- Will Chadwick
What a reunion this could possibly be: Veteran actor Harvey Keitel is now reported to also be on board with Martin Scorsese's upcoming adaptation of "I Heard You Paint Houses"--titled "The Irishman"--which already boasts a Scorsese Who's Who cast of Robert De Niro, Al Pacino and Joe Pesci. The "Mean Streets" and "Taxi Driver" actor has been somewhat away from a the spotlight in recent years but will be seen alongside De Niro in Paul Weitz's upcoming comedy sequel "Little Fockers." The news of his apparent casting in the film seems a bit tenuous. De Niro had no problem listing… »
Updated: Matt here, updating Neil’s post from yesterday with exciting news! Doing the press rounds for Little Fockers – Hollywood legend Robert De Niro has confirmed Martin Scorsese’s gangster film The Irishman (based on the book I Heard You Paint Houses) featuring De Niro acting alongside Joe Pesci and Al Pacino once again films next year!
“[W]e do have the one that we’re definitely doing. Me, Joe Pesci, Pacino and Marty Scorsese directing… We have a very good script that Steven Zaillian [American Gangster, Schlinder's List] wrote, and that we’re definitely doing,”.
De Niro explains the more ambitious idea of a two-parter film, the latter of which written by Eric Roth (The Curious Case of Benjamin Button) and that would star De Niro and Scorsese in a Quasi-biopic of their actor/director working relationship may be a little off;
“The other idea is more ambitious, to do one with Eric »
- Neil Upton
Let's show some Christmas spirit towards these much maligned minions with their emotional baggage and superior masters
A "henchman" was originally nothing more sinister than a loyal servant who held your horse – or "hengst", from the German. In cinematic terms, of course, the word has since become synonymous with strongarmed subordinates responsible for ruthlessly executing the wishes of deranged masterminds, and it's these villanous vassals I'd like to put on display this week.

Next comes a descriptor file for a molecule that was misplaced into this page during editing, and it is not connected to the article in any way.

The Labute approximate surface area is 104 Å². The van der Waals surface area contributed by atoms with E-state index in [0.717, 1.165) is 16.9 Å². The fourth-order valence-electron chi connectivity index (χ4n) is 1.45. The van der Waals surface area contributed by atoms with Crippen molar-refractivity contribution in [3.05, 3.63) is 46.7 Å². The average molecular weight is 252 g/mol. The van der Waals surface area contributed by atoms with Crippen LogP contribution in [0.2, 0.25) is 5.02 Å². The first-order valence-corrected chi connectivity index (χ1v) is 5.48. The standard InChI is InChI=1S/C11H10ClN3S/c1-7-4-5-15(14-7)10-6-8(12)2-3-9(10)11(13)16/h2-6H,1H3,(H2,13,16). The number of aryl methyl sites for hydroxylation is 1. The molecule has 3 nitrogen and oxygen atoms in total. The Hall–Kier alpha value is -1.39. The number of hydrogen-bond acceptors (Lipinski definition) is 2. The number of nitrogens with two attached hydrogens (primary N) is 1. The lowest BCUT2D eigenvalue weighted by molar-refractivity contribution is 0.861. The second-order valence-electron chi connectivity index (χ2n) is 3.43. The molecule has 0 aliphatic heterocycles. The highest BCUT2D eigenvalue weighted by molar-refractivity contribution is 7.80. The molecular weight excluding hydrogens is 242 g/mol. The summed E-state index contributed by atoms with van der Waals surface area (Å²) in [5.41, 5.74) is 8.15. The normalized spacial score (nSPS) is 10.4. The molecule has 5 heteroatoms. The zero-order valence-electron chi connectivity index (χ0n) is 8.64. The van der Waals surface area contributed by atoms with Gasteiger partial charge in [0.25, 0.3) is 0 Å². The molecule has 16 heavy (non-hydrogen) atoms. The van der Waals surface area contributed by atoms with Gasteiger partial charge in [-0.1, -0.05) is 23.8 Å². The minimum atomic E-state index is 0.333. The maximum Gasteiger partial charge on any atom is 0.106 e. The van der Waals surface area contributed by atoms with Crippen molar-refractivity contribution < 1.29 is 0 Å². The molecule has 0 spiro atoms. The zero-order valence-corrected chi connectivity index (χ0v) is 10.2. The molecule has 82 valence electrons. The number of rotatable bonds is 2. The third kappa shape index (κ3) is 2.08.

Rather than highlighting evil deeds only, I'd like to throw a slightly kinder light on these much maligned minions – after all, they're generally loyal to a fault, often have a nice line in witticisms, while even if they do tend to be murderous scum, they seldom come without damaging psychological baggage.
In going about their business they often display a thoroughness alien to their over-elaborate masters and their charisma often outshines the good guys and gals they're set up against, »
A month after my first interview with Sally Hawkins was canceled after she lost her voice, there's still a raspiness in her throat that's at odds with her otherwise indefatigable spirit. Yet both are evidence of a 2010 in which Hawkins has appeared in three films to hit the States this fall -- "Never Let Me Go," "It's a Wonderful Afterlife" and "Made in Dagenham" -- and stood toe to toe with Cherry Jones on Broadway in a revival of George Bernard Shaw's "Mrs. Warren's Profession." (This isn't even to mention the three on the way in 2011: the dramas "Desert Flower" and "Jane Eyre" and the Sundance-bound comedy "Submarine," which I felt was one of the best at this year's Toronto Film Festival.) In the midst of this incredibly busy season for the actress, Hawkins took the time to talk about overcoming shyness, why there truly are no small »